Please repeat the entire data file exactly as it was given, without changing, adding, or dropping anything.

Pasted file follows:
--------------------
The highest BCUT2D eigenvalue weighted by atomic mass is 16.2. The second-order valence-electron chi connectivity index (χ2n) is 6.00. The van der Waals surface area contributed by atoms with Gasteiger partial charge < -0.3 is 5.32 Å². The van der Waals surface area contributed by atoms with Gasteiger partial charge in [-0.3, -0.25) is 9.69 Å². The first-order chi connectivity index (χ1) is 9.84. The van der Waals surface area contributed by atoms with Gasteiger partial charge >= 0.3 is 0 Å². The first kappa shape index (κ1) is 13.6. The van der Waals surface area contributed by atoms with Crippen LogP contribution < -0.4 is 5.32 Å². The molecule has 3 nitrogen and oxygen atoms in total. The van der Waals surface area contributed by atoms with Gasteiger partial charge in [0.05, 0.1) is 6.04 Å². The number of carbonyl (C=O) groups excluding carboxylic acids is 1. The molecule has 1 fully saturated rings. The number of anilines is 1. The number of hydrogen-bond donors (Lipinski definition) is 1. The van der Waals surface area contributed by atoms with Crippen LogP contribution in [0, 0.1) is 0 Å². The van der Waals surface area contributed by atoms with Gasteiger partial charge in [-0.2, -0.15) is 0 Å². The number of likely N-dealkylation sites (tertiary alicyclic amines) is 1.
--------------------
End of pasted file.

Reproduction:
The highest BCUT2D eigenvalue weighted by atomic mass is 16.2. The second-order valence-electron chi connectivity index (χ2n) is 6.00. The van der Waals surface area contributed by atoms with Gasteiger partial charge < -0.3 is 5.32 Å². The van der Waals surface area contributed by atoms with Gasteiger partial charge in [-0.3, -0.25) is 9.69 Å². The first-order chi connectivity index (χ1) is 9.84. The van der Waals surface area contributed by atoms with Gasteiger partial charge >= 0.3 is 0 Å². The first kappa shape index (κ1) is 13.6. The van der Waals surface area contributed by atoms with Crippen LogP contribution < -0.4 is 5.32 Å². The molecule has 3 nitrogen and oxygen atoms in total. The van der Waals surface area contributed by atoms with Gasteiger partial charge in [0.05, 0.1) is 6.04 Å². The number of carbonyl (C=O) groups excluding carboxylic acids is 1. The molecule has 1 fully saturated rings. The number of anilines is 1. The number of hydrogen-bond donors (Lipinski definition) is 1. The van der Waals surface area contributed by atoms with Crippen LogP contribution in [0, 0.1) is 0 Å². The van der Waals surface area contributed by atoms with Gasteiger partial charge in [-0.2, -0.15) is 0 Å². The number of likely N-dealkylation sites (tertiary alicyclic amines) is 1.